3) It is explicit and visible
4) One can perform any kind of cleanup - not just closing resources
5) Variables may be captured as upvalues in the function too


Regards
Dibyendu

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Re: Yet another proposal for <toclose> (was Re: [ANN] Lua 5.4.0 (alpha) now available)

Sergey Kovalev
> The proposed 'defer' statement looks like this:
>
> defer ... end
>
> with the guarantee that f will be invoked at scope exit.
>
Can be done following way:

scope(function(auto) local defer=function(fn) auto(fn){true} end

    defer(function() print "defer1" end)
    defer(function() print "defer2" end)

end)

> 5) Variables may be captured as upvalues in the function too
Main problem of upvalues is: there is no effective way to isolate
function body from upvalues in lua.

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Re: Yet another proposal for <toclose> (was Re: [ANN] Lua 5.4.0 (alpha) now available)

pocomane
In reply to this post by Sergey Kovalev
On Fri, Jun 28, 2019 at 10:49 PM Sergey Kovalev <[hidden email]> wrote:
> I see no problem even in this case:
>
...
>
> You use files after they have been closed. So you will have an error
> in case of real files. Don't do like this.
>

I see how to use correctly your code. What I want to stress is that it
let you to define, by mistake, a "Scope" that spawn multiple
coroutines and functions, and that can also be interrupted in the
middle of a coroutine.

This for me is an issue. However... thinking deeper... maybe the
<toclose> have a similar issue too... :(

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Re: Yet another proposal for <toclose> (was Re: [ANN] Lua 5.4.0 (alpha) now available)

pocomane
In reply to this post by Sergey Kovalev
On Sat, Jun 29, 2019 at 1:12 AM Sergey Kovalev <[hidden email]> wrote:
>
> > The proposed 'defer' statement looks like this:
> >
> > defer ... end
> >
> > with the guarantee that f will be invoked at scope exit.
> >

I think that <toclose> is more powerful since it let you to define an
object in a scope, but close it in another one. E.g. (I already wrote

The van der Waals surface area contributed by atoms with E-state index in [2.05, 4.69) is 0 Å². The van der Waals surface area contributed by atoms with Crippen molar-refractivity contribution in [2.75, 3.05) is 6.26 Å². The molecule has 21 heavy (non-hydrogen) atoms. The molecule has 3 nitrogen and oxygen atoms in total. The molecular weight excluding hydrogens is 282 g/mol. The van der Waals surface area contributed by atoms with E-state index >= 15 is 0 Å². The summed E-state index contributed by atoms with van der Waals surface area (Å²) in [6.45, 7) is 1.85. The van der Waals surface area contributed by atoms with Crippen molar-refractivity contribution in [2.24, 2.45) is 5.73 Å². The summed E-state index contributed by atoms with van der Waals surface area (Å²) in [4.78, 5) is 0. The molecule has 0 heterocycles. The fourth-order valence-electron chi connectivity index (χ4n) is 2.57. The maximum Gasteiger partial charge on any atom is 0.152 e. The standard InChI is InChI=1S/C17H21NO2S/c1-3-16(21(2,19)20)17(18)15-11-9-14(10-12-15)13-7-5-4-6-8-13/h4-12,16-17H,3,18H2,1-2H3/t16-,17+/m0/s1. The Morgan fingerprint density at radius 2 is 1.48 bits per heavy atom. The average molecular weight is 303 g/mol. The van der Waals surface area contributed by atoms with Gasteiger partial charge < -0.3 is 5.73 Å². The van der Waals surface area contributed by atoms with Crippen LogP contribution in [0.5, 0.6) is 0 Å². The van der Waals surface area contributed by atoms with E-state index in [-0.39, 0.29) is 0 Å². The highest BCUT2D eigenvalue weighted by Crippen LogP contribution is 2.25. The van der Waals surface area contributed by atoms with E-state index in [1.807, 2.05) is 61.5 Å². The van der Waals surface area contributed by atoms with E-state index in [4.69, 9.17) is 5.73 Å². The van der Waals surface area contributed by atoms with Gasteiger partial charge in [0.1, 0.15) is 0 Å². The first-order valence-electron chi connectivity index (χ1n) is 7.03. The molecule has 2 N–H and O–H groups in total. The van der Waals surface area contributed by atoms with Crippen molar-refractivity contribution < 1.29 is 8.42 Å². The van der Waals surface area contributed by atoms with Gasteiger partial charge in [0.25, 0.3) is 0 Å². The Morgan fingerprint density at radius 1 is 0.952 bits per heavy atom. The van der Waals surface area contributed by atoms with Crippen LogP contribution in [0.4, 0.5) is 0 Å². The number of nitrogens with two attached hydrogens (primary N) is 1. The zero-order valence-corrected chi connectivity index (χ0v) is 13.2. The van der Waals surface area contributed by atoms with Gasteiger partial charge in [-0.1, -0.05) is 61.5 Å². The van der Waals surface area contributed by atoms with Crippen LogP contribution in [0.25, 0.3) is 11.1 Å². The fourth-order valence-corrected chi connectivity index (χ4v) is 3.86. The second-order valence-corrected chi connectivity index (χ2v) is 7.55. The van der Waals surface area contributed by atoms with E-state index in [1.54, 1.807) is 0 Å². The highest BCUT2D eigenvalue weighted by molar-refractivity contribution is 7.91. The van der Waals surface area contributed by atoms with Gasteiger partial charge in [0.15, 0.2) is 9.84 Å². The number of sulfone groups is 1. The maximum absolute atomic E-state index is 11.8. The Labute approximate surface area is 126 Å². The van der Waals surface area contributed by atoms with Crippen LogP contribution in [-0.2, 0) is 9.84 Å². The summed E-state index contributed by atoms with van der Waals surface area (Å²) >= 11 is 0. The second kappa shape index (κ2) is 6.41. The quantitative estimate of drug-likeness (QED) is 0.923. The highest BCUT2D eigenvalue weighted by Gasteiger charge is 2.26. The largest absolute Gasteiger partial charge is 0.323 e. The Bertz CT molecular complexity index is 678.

something like this in another post):

local function my_complex_object()
  local result = {} -- NOT <toclose>
  -- ...
  return setmetatable( result, {__close = my_finalizer } )
end

do
  local <toclose> obj = my_complex_object()
  -- ... use obj as you wish, it will be close at end of THIS scope
end

Of course you can simulate this with defer

local obj = my_complex_object()
defer getmetatable(obj).__close() end

but the api/protocol is up to you, while with <toclose> there is a
single mechanism that will be shared among all the lua libraries.
(I.e. with defer, someone would use a finalize method, others a
metamethod, others an additional return value, and so on).

However, I found a Go-like defer more elegant too (and probably more
"luaish"). So probably this is a issue of tradeoff... for now I am
slightly more incline to <toclose>.

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Re: Yet another proposal for <toclose> (was Re: [ANN] Lua 5.4.0 (alpha) now available)

Sergey Kovalev
> I think that <toclose> is more powerful since it let you to define an
> object in a scope, but close it in another one.

do -- scope1
  local <toclose> obj1 = my_complex_object(1)
  local obj2 = my_complex_object(2)
  local <toclose> obj3
  local <toclose> obj4
  local <toclose> obj5
  do -- scope2
    obj3 = my_complex_object(3)
    obj4 = my_complex_object(4)
    obj5 = my_complex_object(5)
    obj4 = nil
    obj5 = my_complex_object(55)
 end -- end of scope 2
end -- end of scope 1

And what should be the difference in the fates of obj1, obj2, obj3,
obj4 and obj5 ?

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Re: Yet another proposal for <toclose> (was Re: [ANN] Lua 5.4.0 (alpha) now available)

Philipp Janda
In reply to this post by pocomane
Am 29.06.19 um 07:29 schröbte pocomane:
> Of course you can simulate this with defer
>
> local obj = my_complex_object()
> defer getmetatable(obj).__close() end

Since function definitions allocate memory and thus can fail, this idiom
isn't safe. You'd have to use the more awkward

local obj
defer
   if obj then
     getmetatable(obj).__close()
   end
end
obj = my_complex_object()


And then you realize that Lua may allocate memory during function
*calls* (e.g. growing the stack). I don't think this is covered in the
current <toclose> approach either.

Philipp



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Re: Yet another proposal for <toclose> (was Re: [ANN] Lua 5.4.0 (alpha) now available)

Coda Highland
In reply to this post by Sergey Kovalev


On Sat, Jun 29, 2019 at 1:09 AM Sergey Kovalev <[hidden email]> wrote:
> I think that <toclose> is more powerful since it let you to define an
> object in a scope, but close it in another one.

do -- scope1
  local <toclose> obj1 = my_complex_object(1)
  local obj2 = my_complex_object(2)